Project Update: Dog House

Project Update: Dog House

By Lauren Jeschke ‘14


While the Dickinson College Dog House brings to mind images of snuggly little golden fur-balls napping, frolicking, and melting hearts everywhere they go, there is much more to Dog House than meets the eye. While the focus is often on the puppies, it is important to remember that Dog House is equally focused on student empowerment, community service and hands-on learning.


Dog House is a student-led service learning initiative that was created in 2012 as the brainchild of Lauren Holtz ’15 (Neuroscience), who worked with Idea Fund to create an on campus service learning initiative dedicated to training would-be service dogs and puppies.  Now two years later, the Dog House “Pack” has grown significantly and has a solid, ever-expanding presence on campus. Idea Fund and Dog House exhibit a strong symbiotic relationship that demonstrates how the right idea, funding, resources, and people power can create an incredibly meaningful project. And not only has Idea Fund helped make Dog House a reality, but Dog House has helped Idea Fund by being an exemplary poster child of student empowerment, community outreach, and social sustainability both inside and outside the Dickinson community.
As the Dog House has expanded and membership has increased, multiple positions have been created within the group, creating new leadership opportunities for Dog House volunteers. Maddie Stearn ’17 (Computer Science) and Lizzie Wilford ’16 (Studio Art) sat down to chat about how Dog House has shaped their college experience and contributed to community service and student life at Dickinson. Maddie and Lizzie are Dog House trainers who are not just in it for puppy playtime, but are part of a team on a serious mission to raise service dogs that will ultimately be helping children with disabilities.


After meeting Dino last year, Lizzie jumped at the chance to become involved in Dog House this fall and is now living at the Dog House – which means a growing and learning experience for her as a student and trainer:
“It’s a lot different than I expected and a big adjustment from living with my two dogs at home” says Lizzie on life at the Dog House. “We wake up when Loki wakes up at 5:45 in the morning, and we are still getting him adjusted as well as adjusting ourselves”. She also cites this experience as much more than just having a pet: “At home I can just let my dogs outside whenever if they’re being annoying, but you just can’t do that with Loki”.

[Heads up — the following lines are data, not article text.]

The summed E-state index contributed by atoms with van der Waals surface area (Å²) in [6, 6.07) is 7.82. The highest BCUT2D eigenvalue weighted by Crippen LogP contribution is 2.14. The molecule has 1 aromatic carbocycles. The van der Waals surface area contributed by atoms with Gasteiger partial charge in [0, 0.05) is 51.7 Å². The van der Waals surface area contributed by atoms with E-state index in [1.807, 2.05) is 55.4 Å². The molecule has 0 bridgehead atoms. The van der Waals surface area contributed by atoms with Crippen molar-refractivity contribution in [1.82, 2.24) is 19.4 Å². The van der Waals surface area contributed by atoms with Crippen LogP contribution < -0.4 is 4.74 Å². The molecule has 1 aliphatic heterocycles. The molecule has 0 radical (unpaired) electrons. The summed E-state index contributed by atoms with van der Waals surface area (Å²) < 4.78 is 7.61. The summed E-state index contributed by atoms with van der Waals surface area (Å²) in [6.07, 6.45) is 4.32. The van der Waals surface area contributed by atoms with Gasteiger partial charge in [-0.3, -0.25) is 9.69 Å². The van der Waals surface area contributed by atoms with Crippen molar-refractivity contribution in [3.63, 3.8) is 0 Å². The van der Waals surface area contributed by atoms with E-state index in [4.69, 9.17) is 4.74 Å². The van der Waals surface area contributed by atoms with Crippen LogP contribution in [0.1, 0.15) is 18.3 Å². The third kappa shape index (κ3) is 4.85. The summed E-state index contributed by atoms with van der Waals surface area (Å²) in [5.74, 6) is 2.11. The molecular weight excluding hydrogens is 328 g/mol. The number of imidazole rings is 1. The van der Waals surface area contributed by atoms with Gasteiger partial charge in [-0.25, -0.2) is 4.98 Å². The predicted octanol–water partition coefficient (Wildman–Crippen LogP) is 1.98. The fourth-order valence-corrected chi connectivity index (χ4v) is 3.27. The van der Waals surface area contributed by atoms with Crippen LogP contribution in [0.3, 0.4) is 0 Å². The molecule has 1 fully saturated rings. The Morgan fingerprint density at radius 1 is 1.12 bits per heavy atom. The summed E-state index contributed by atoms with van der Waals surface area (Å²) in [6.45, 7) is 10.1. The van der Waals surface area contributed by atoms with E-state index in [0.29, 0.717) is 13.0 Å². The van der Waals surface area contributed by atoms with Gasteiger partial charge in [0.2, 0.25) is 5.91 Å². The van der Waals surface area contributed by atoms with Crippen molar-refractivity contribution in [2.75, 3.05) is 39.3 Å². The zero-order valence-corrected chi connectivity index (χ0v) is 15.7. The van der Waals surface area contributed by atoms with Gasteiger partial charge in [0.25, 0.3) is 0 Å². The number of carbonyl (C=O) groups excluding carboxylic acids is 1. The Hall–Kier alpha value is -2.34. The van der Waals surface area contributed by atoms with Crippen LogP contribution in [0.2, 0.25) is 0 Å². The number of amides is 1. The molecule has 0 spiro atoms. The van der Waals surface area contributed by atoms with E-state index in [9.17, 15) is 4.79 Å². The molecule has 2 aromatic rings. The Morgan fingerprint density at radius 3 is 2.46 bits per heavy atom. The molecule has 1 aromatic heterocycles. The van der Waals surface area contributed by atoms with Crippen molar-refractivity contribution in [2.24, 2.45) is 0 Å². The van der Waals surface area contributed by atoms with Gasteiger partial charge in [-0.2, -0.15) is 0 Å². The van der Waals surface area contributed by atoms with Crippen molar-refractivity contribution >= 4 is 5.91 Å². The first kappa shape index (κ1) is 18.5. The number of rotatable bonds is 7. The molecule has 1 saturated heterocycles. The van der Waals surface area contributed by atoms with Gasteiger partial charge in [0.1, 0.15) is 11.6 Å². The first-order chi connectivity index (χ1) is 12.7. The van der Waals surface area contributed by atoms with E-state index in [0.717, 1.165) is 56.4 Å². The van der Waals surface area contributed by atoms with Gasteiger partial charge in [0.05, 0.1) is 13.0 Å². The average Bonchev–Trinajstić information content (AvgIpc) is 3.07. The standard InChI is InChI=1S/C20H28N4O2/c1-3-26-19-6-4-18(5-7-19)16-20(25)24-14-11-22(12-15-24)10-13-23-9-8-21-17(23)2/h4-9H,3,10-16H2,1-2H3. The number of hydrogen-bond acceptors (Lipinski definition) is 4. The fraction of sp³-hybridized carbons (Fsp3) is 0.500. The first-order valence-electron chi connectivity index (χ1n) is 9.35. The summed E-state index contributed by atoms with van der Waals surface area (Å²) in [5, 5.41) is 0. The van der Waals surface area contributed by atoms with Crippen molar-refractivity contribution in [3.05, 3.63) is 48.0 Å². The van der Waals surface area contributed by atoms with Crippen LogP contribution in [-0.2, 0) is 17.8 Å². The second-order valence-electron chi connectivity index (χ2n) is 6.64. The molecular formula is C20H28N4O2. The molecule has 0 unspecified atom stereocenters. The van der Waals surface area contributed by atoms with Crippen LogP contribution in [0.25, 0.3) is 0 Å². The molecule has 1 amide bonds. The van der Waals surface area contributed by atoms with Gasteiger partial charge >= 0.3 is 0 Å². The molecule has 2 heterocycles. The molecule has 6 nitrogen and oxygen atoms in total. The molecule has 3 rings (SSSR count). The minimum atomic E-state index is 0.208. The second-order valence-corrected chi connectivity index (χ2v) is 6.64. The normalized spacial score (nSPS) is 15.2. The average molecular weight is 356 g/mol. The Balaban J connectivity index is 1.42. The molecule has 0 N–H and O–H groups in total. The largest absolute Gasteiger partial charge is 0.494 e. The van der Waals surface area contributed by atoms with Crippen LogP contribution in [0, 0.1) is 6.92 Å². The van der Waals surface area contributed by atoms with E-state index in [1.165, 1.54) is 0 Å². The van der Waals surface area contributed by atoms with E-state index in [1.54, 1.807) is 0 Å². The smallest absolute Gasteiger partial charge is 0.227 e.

Maddie first heard of Doghouse on her tour of Dickinson last spring. She encountered just an advertisement about Doghouse and waited (impatiently) for activities night to finally join.  She is now managing print and media relations for Dog House and is also a trainer.


For Maddie, being a Dog House trainer is a great form of stress relief. “The transition from home was hard, but when I started training (the puppies) I didn’t realize just how invested I would be in their progress”. Maddie’s proudest puppy moment occurred one Autumn day while out with Loki for a walk, when he all of a sudden became rooted on the spot, refusing to budge. Initially perplexed as to Loki’s motionlessness and continuous barking, she then realized he was terrified of the Halloween decorations on nearby houses. Maddie was calm and eventually coaxed him to move on. “He didn’t run up to them or go berserk or anything, he just sat”: Loki’s behavior was a testament to his training, and his ability to get past his fear was a quality moment in his young career.
“I was so proud”, says Maddie.
Lizzie too, feels a great benefit from her constant interaction with the puppies. A lot of the work includes more basic activities such as sitting and leash training. “It has really helped my patience”, she says. Also, Lizzie describes her appreciation for a more professional relationship with the puppies. “It is nice to have a different type of relationship with a dog, not as a playmate, but more of a working relationship.” One of Lizzie’s proudest moments was leading Loki in between the grooves of a bike rack on campus this fall.


What many Dickinsonians do not know is that Dog House is not technically a club, but a service learning initiative. Although it is not currently Senate Recognized, Maddie believes Dog House has a strong foundation and major potential to grow on campus in the years to come. “We are all about social sustainability and want this to continue on, even as people graduate.” Lizzie agrees that Dog House has great potential, but mentions that it depends on the future group of people and their willingness to work hard.


The final part of the interview was the question: If you could dispel one misconception the Dickinson community has about Dog House, what would it be?
Maddie: “It’s NOT the same as the adopt-a-dog events!” she laughs. Lizzie joins in.
Lizzie: “I agree. And it’s about a lot more than just petting puppies. Training is about the dog and the person that will receive the dog. The most important thing to remember is [that] these aren’t just pets, they’re tools to help another human being’s life”.
It is evident that the Dog House puppies are not only beginning a lifetime journey of helping others, but are also inspiring and changing lives at Dickinson by giving tangible meaning to community service, and serving as an example of how a simple idea can transform a community and make an incredible difference. 
If you are interested in learning more about Dog House, please check out their Project page
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